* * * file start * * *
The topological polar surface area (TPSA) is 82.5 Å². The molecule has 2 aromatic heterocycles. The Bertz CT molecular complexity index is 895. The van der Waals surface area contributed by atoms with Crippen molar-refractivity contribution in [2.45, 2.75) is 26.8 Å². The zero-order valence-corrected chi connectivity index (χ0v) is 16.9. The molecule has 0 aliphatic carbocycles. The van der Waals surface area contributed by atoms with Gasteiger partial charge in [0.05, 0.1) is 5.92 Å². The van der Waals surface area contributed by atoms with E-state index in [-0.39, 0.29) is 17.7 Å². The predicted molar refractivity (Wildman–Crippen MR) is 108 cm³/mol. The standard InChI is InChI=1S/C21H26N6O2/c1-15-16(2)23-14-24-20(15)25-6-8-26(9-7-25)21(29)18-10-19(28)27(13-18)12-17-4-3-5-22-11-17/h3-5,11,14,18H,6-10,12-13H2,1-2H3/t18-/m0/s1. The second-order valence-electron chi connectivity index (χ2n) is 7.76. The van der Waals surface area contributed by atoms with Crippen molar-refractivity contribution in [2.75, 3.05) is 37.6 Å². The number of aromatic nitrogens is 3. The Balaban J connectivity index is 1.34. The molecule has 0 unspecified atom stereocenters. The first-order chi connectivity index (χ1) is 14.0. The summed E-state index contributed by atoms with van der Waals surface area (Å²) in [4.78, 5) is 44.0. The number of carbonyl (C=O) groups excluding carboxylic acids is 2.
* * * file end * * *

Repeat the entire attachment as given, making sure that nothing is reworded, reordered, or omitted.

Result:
The topological polar surface area (TPSA) is 82.5 Å². The molecule has 2 aromatic heterocycles. The Bertz CT molecular complexity index is 895. The van der Waals surface area contributed by atoms with Crippen molar-refractivity contribution in [2.45, 2.75) is 26.8 Å². The zero-order valence-corrected chi connectivity index (χ0v) is 16.9. The molecule has 0 aliphatic carbocycles. The van der Waals surface area contributed by atoms with Gasteiger partial charge in [0.05, 0.1) is 5.92 Å². The van der Waals surface area contributed by atoms with E-state index in [-0.39, 0.29) is 17.7 Å². The predicted molar refractivity (Wildman–Crippen MR) is 108 cm³/mol. The standard InChI is InChI=1S/C21H26N6O2/c1-15-16(2)23-14-24-20(15)25-6-8-26(9-7-25)21(29)18-10-19(28)27(13-18)12-17-4-3-5-22-11-17/h3-5,11,14,18H,6-10,12-13H2,1-2H3/t18-/m0/s1. The second-order valence-electron chi connectivity index (χ2n) is 7.76. The van der Waals surface area contributed by atoms with Crippen molar-refractivity contribution in [2.75, 3.05) is 37.6 Å². The number of aromatic nitrogens is 3. The Balaban J connectivity index is 1.34. The molecule has 0 unspecified atom stereocenters. The first-order chi connectivity index (χ1) is 14.0. The summed E-state index contributed by atoms with van der Waals surface area (Å²) in [4.78, 5) is 44.0. The number of carbonyl (C=O) groups excluding carboxylic acids is 2.